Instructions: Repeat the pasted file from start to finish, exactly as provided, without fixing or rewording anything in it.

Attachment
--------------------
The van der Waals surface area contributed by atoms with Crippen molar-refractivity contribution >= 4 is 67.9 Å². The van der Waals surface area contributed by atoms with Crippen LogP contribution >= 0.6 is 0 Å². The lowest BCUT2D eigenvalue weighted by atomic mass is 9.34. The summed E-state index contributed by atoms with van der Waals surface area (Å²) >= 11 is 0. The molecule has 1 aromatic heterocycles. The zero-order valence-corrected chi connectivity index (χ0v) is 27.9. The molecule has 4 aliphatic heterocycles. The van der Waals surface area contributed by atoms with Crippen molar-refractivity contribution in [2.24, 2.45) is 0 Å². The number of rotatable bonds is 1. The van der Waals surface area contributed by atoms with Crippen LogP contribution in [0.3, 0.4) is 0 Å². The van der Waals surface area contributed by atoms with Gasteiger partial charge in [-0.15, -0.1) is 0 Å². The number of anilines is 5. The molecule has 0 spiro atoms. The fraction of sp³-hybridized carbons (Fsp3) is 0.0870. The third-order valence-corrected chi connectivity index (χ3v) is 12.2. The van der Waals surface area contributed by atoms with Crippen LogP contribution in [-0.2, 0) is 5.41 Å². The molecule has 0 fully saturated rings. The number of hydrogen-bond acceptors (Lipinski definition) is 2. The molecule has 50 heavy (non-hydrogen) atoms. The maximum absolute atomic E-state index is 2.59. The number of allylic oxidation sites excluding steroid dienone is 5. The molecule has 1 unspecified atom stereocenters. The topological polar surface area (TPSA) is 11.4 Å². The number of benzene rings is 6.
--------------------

The van der Waals surface area contributed by atoms with Crippen molar-refractivity contribution >= 4 is 67.9 Å². The van der Waals surface area contributed by atoms with Crippen LogP contribution >= 0.6 is 0 Å². The lowest BCUT2D eigenvalue weighted by atomic mass is 9.34. The summed E-state index contributed by atoms with van der Waals surface area (Å²) >= 11 is 0. The molecule has 1 aromatic heterocycles. The zero-order valence-corrected chi connectivity index (χ0v) is 27.9. The molecule has 4 aliphatic heterocycles. The van der Waals surface area contributed by atoms with Crippen molar-refractivity contribution in [2.24, 2.45) is 0 Å². The number of rotatable bonds is 1. The van der Waals surface area contributed by atoms with Crippen LogP contribution in [0.3, 0.4) is 0 Å². The van der Waals surface area contributed by atoms with Gasteiger partial charge in [-0.15, -0.1) is 0 Å². The number of anilines is 5. The molecule has 0 spiro atoms. The fraction of sp³-hybridized carbons (Fsp3) is 0.0870. The third-order valence-corrected chi connectivity index (χ3v) is 12.2. The van der Waals surface area contributed by atoms with Crippen LogP contribution in [-0.2, 0) is 5.41 Å². The molecule has 0 fully saturated rings. The number of hydrogen-bond acceptors (Lipinski definition) is 2. The molecule has 50 heavy (non-hydrogen) atoms. The maximum absolute atomic E-state index is 2.59. The number of allylic oxidation sites excluding steroid dienone is 5. The molecule has 1 unspecified atom stereocenters. The topological polar surface area (TPSA) is 11.4 Å². The number of benzene rings is 6.